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Monday, March 9, 2015

The Less is More project: Week 10 - The happiest time of your life

Stop and smell the oleander - JSM, 2012

If I asked you the following question:

"What was the happiest time of your life?"

... what would you respond?


And if you had to come up with two or three different periods of your life that made you the happiest?


Now what if I suggested you take a few of those "happy periods", and examine them closely to try and figure out what they had in common? 


What you will come up with likely constitutes the key to your happiness. No matter what your life has become now, and the underlying reasons for it, there is something to be learned from the common characteristics of your happy times.


"What should I try and instill to my current life in order to maximize my well-being?"

Here's my example.

Happiest times of my life:

  1. The 3 years I lived in Senegal (Western Africa) as a child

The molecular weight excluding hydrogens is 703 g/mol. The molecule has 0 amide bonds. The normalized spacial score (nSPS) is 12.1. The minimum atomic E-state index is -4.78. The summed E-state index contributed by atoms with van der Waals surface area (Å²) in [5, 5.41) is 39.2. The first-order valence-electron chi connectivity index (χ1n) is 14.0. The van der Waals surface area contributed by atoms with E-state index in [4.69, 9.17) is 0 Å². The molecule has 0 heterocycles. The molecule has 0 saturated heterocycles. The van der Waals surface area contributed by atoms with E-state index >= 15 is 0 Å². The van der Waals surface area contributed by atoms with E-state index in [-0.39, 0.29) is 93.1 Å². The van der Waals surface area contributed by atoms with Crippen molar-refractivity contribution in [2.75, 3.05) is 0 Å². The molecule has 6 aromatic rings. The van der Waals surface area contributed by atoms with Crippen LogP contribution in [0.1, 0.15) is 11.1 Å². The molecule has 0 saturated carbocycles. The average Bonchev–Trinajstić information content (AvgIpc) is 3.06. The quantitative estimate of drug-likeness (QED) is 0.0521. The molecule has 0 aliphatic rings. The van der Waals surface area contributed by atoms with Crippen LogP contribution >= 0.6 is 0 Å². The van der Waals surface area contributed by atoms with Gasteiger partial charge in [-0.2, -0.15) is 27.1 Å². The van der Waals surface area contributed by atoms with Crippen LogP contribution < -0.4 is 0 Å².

2. The summers spent working as a lifeguard/canoe-kayak instructor in my late teens
  3. Studying for my Master's - the first year (my father passed away during the second)
  4. Going on wilderness camping trips
  5. Traveling with my family as a child, then traveling alone, with friends or with my own family now that I have kids

What do those "happy times" have in common? 

When I stopped to think about it, I made some interesting findings:

Those were all times when very little emphasis was put on the material sphere: whether it was a) living in Sub-Saharan Africa of the 1980s, b) working at a summer camp by a lake deep in the woods, c) camping in a National Park or d) living the "poor" student life...

... those situations all offered very few opportunities for shopping and indulging materialistically.